Galvin lists the city's recent approval of $8 million in OPEB (Other Post-Employment Benefits) bonds among his proudest accomplishments. The move, along with other measures to reduce benefit costs, have saved the city $16 million and secured benefits for current retirees, as well as the next generation, he said.
"It was a really complex problem with a really complex solution," Galvin said. "It addresses the biggest problem local governments have, which is their legacy costs."
Galvin and his wife, Shari, have lived in the Chatham Hills subdivision since 1998; they have two children, Brittany and Brian.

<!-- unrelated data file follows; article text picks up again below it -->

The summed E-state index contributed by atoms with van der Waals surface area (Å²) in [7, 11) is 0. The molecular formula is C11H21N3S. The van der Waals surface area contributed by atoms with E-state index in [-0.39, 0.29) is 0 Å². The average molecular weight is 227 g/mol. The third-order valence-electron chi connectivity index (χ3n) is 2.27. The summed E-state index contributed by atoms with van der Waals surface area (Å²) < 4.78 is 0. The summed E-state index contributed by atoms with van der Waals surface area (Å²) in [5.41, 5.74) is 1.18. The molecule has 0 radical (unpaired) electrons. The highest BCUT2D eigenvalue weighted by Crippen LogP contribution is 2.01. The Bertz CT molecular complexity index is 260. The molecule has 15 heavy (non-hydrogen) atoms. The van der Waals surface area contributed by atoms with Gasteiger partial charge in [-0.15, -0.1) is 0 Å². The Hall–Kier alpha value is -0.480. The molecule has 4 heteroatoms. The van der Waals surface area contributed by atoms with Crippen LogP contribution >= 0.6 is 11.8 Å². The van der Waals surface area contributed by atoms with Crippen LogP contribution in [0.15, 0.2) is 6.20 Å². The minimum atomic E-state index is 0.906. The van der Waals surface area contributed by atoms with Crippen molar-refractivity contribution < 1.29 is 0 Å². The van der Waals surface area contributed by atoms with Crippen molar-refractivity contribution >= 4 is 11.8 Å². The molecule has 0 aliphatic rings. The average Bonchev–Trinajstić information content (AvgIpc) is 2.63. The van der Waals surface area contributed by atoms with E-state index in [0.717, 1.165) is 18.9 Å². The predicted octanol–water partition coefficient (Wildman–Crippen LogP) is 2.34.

Why he decided to run "I want to use my skill set to position Farmington for long-term financial sustainability," Galvin said. "I still have a lot of confidence in myself to meet that objective."
Community connections Galvin is a former member of the Commission on Aging, volunteered with his children's sports teams and organized hockey team parents to volunteer as a team during the annual Farmington Founders Festival.
Employment A University of Dayton graduate, Galvin holds a Bachelor of Science degree in Economics and works as an insurance agent and financial planner.